7 Dangerous Signs of Blocked Arteries That We Often Ignore

People hold the common belief that clogged arteries are unique to older people. But in many cases, arterial obstruction occurs as early as the age of 20. Therefore, many of those who suffer from this disease do not realize what is happening until it is too late. Knowing the symptoms and being vigilant will help you see a doctor in time.

The seven most common signs of arterial blockage are listed below. Examine your risk factors and change your behavior for the good of your health.

Pain in your calves, hips or thighs

Walking can cause discomfort in your legs, which is a sign of clogged arteries. This indicates that not enough blood is flowing to your extremities. Leg cramps or muscle soreness are possible symptoms (or arms). The position of the clot or artery blockage determines where the discomfort is felt.

Chest pain

Decreased blood flow to the heart is the cause of chest discomfort, often called angina pectoris. The pain may feel like pressure, squeezing, numbness, heaviness, or burning. Because angina occurs as a result of physical or emotional tension, people often do not feel this symptom while resting. Sometimes the congestion can be so severe that in some people, angina may be indicative of a heart attack.

Temporary loss of vision on one side

Our brain and eyes are fed through the carotid arteries. If these arteries become blocked, the affected eye on the same side may become momentarily blind or lose vision. A complete blockage leads to a stroke. Therefore, it is very important to be aware of this symptom.

Lower back pain

You should not ignore the main warning sign – discomfort in the lower back. The discs between the vertebrae weaken as a result of the deterioration of the blood supply to the lower back. This leads to pinched nerves, which causes pain. According to a study, 10% of people in well-to-do countries already have an extensive blockage of the abdominal aorta by the age of 20. This is usually the first symptom in people with arterial obstruction.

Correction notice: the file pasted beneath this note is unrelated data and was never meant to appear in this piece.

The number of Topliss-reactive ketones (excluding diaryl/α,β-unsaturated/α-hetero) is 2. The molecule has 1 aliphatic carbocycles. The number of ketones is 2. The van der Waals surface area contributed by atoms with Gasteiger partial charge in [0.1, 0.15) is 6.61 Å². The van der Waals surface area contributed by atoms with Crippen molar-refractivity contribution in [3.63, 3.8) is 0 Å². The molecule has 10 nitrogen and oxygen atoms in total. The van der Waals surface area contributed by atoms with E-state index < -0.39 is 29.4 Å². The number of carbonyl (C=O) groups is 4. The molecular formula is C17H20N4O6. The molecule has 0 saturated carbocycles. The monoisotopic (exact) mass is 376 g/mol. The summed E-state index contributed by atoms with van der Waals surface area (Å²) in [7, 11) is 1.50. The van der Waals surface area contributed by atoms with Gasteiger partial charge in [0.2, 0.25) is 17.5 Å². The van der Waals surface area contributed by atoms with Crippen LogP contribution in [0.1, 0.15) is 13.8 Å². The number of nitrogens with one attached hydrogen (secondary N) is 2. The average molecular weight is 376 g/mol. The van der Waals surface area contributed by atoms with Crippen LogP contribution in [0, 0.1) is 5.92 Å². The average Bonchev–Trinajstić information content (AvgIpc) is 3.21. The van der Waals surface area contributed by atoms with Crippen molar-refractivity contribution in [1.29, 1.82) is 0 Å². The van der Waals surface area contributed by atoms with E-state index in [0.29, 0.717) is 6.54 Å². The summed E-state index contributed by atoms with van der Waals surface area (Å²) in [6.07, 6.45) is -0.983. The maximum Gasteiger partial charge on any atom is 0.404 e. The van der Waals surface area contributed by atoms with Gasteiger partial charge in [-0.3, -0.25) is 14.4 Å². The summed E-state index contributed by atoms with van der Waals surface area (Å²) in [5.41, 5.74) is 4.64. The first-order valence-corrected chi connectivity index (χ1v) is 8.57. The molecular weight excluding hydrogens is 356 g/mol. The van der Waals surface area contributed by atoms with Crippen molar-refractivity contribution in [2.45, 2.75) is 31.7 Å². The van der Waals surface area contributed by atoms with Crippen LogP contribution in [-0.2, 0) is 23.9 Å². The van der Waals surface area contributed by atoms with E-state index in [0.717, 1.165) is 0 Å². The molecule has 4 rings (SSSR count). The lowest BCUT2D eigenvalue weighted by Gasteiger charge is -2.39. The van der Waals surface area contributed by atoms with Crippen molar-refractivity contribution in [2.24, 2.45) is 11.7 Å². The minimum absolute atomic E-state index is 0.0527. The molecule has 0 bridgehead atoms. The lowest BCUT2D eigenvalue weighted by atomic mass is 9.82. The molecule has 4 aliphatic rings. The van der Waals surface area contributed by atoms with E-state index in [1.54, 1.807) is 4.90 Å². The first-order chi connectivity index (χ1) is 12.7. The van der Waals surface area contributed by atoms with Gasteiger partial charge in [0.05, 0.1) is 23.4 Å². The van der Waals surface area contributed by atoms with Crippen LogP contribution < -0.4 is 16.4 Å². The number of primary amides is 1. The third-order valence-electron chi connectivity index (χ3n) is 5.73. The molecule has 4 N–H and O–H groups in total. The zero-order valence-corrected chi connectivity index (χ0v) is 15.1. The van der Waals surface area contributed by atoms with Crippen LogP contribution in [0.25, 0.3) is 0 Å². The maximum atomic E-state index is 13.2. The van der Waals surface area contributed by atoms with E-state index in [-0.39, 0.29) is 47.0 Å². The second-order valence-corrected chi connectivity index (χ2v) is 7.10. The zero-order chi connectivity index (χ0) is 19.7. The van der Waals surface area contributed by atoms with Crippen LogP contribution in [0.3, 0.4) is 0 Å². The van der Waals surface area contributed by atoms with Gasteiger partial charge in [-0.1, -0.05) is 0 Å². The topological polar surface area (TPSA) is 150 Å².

When the coronary arteries are damaged or diseased, this symptom appears. People suffer from it as a result of their heart not being able to pump enough blood to meet the body’s needs. According to research, many people do not consider shortness of breath to be a serious problem. However, sometimes it may be the only sign that serious coronary artery disease exists and needs to be treated.

Cold feet or hands

Cold feet (PAD) can be caused by peripheral artery disease. This problem occurs when narrowing of the arteries reduces blood flow to the extremities. Other warning signs are a slow wound healing rate or a weak pulse in the legs. In addition, the presence of PAD may be a sign of a more common vascular disease in the body, which can affect the heart or brain and lead to a heart attack or stroke.

Fatigue and dizziness

Although less common, Harvard Health Publishing notes that fatigue can sometimes be a sign of coronary heart disease. These signs and symptoms can be the result of insufficient blood flow, which reduces oxygen levels. According to the Physicians Committee for Responsible Medicine, these symptoms occur more often in women.

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